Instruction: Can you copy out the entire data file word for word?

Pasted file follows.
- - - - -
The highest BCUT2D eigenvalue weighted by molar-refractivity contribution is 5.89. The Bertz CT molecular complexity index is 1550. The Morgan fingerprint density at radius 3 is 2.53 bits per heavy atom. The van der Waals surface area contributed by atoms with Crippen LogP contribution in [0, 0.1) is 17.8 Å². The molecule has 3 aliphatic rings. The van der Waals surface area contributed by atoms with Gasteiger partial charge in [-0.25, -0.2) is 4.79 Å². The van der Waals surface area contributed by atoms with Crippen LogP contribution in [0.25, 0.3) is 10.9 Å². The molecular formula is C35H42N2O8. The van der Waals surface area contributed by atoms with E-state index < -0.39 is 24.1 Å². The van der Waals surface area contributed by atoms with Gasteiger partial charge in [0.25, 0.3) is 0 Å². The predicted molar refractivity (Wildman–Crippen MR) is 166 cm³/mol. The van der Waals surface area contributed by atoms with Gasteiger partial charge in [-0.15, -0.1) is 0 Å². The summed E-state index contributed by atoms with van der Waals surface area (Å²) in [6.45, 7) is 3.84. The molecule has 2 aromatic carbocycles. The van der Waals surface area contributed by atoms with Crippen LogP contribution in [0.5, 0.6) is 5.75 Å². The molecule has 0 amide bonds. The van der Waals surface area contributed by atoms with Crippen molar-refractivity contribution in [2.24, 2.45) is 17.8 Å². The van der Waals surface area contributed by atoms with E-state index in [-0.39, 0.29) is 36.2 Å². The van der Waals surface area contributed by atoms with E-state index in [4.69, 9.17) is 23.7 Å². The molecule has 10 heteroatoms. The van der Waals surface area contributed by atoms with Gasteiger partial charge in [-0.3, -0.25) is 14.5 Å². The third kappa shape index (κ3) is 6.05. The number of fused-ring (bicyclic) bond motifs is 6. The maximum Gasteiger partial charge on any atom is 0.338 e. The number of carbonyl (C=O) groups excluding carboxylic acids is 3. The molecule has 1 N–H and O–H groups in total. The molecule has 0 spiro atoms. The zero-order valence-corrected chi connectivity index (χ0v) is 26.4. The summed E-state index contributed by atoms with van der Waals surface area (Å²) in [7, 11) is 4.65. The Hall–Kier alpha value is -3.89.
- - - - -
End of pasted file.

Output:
The highest BCUT2D eigenvalue weighted by molar-refractivity contribution is 5.89. The Bertz CT molecular complexity index is 1550. The Morgan fingerprint density at radius 3 is 2.53 bits per heavy atom. The van der Waals surface area contributed by atoms with Crippen LogP contribution in [0, 0.1) is 17.8 Å². The molecule has 3 aliphatic rings. The van der Waals surface area contributed by atoms with Gasteiger partial charge in [-0.25, -0.2) is 4.79 Å². The van der Waals surface area contributed by atoms with Crippen LogP contribution in [0.25, 0.3) is 10.9 Å². The molecular formula is C35H42N2O8. The van der Waals surface area contributed by atoms with E-state index < -0.39 is 24.1 Å². The van der Waals surface area contributed by atoms with Gasteiger partial charge in [0.25, 0.3) is 0 Å². The predicted molar refractivity (Wildman–Crippen MR) is 166 cm³/mol. The van der Waals surface area contributed by atoms with Gasteiger partial charge in [-0.15, -0.1) is 0 Å². The summed E-state index contributed by atoms with van der Waals surface area (Å²) in [6.45, 7) is 3.84. The molecule has 2 aromatic carbocycles. The van der Waals surface area contributed by atoms with Crippen LogP contribution in [0.5, 0.6) is 5.75 Å². The molecule has 0 amide bonds. The van der Waals surface area contributed by atoms with Crippen molar-refractivity contribution in [2.24, 2.45) is 17.8 Å². The van der Waals surface area contributed by atoms with E-state index in [-0.39, 0.29) is 36.2 Å². The van der Waals surface area contributed by atoms with E-state index in [4.69, 9.17) is 23.7 Å². The molecule has 10 heteroatoms. The van der Waals surface area contributed by atoms with Gasteiger partial charge in [-0.3, -0.25) is 14.5 Å². The third kappa shape index (κ3) is 6.05. The number of fused-ring (bicyclic) bond motifs is 6. The maximum Gasteiger partial charge on any atom is 0.338 e. The number of carbonyl (C=O) groups excluding carboxylic acids is 3. The molecule has 1 N–H and O–H groups in total. The molecule has 0 spiro atoms. The zero-order valence-corrected chi connectivity index (χ0v) is 26.4. The summed E-state index contributed by atoms with van der Waals surface area (Å²) in [7, 11) is 4.65. The Hall–Kier alpha value is -3.89.